CBD Reduces Schizophrenic Symptoms

As briefly mentioned above, CBD could reduce schizophrenic symptoms. 

A multicenter randomized clinical trial (December 2017) showed that administering 1000mg of cannabidiol (CBD) daily for 6 weeks alongside the currently prescribed antipsychotics led to improved functional outcomes in schizophrenia symptoms when compared to a placebo. 

What is most intriguing about this new study is that CBD did not act by binding Dopamine receptors or affecting Dopamine (the target for current antipsychotic drugs) which potentially means a new class of treatment for this disorder. 

Another randomized clinical study demonstrated that when compared to a potent antipsychotic (amisulpride), CBD in fact showed similar effectiveness in clinical symptom improvement in schizophrenia patients. The advantage of using CBD was that patients experienced less side effects compared to amisulpride. 

Research on the horizon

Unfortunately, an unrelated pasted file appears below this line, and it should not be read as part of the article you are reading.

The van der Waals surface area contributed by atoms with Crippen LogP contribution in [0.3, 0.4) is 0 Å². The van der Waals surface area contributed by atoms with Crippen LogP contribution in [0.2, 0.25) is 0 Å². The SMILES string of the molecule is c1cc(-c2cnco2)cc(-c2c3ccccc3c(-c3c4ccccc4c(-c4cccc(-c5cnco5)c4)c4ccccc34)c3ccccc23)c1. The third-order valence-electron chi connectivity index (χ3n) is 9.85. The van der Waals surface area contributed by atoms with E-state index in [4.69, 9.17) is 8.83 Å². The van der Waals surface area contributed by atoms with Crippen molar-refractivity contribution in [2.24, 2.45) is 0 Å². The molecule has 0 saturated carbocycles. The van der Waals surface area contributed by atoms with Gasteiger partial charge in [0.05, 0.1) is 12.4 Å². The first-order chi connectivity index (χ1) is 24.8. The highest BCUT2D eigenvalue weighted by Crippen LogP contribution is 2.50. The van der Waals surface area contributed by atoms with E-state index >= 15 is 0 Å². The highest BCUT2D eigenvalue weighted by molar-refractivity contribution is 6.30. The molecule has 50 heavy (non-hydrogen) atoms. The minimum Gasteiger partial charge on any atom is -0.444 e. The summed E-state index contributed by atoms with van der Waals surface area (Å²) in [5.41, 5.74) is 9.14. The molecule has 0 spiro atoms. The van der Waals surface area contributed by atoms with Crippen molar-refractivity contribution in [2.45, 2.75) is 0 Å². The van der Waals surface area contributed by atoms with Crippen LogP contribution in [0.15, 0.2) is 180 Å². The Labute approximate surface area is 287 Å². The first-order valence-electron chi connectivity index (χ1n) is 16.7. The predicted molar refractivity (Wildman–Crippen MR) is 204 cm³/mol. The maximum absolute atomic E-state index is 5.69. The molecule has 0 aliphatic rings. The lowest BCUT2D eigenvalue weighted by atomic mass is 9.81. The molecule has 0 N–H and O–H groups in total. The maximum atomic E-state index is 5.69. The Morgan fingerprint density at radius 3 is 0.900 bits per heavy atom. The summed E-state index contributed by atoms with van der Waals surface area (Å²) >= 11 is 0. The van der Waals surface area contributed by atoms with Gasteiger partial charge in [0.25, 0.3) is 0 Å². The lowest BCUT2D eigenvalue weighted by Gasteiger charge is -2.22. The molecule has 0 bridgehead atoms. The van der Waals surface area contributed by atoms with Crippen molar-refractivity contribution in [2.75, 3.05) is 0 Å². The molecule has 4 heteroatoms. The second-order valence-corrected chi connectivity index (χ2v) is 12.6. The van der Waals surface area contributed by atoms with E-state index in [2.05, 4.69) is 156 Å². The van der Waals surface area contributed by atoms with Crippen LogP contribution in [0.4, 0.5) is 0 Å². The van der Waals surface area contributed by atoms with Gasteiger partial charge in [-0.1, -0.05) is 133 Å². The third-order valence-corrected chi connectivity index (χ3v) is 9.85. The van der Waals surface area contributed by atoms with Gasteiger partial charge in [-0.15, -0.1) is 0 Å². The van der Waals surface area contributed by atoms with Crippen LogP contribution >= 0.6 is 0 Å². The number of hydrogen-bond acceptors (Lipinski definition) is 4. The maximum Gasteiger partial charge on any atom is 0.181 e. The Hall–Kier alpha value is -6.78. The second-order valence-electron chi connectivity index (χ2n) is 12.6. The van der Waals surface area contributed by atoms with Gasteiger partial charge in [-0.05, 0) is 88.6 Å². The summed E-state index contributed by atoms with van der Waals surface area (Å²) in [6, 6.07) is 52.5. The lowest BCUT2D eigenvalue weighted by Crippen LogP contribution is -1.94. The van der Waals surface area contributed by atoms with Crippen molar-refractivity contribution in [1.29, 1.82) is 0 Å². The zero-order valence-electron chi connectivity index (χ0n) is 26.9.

So then the obvious question is what is the current state of affairs with respect to the investigations with regards to CBD’s properties?

A review of the clinicaltrials.gov database, shows two active, but not yet recruiting, clinical trials that will assess the relationship between CBD and acute schizophrenia and early psychosis). 

Two trials have also been completed in assessing CBD in acute psychosis and in schizophrenia or schizophreniform disorder, but have no published results. 

What is Schizophrenia? 

Schizophrenia is a serious and seriously misunderstood disorder. It is not a single disease, but a term used to describe an array of chronic, unexplainable psychotic symptoms.

The onset of schizophrenia typically occurs between ages 16 and 30, but it is possible (though rare) for children to develop the disorder as well.

Schizophrenic symptoms include the following:

  • Delusions
  • Hallucinations
  • Agitated body movements
  • Unusual thinking 
  • Decreased emotional expression 
  • Decreased feelings of pleasure 
  • Decreased speaking and social engagement 
  • Reduced executive functioning 
  • Difficulty focusing
  • Difficulty completing tasks 
  • Compromised working memory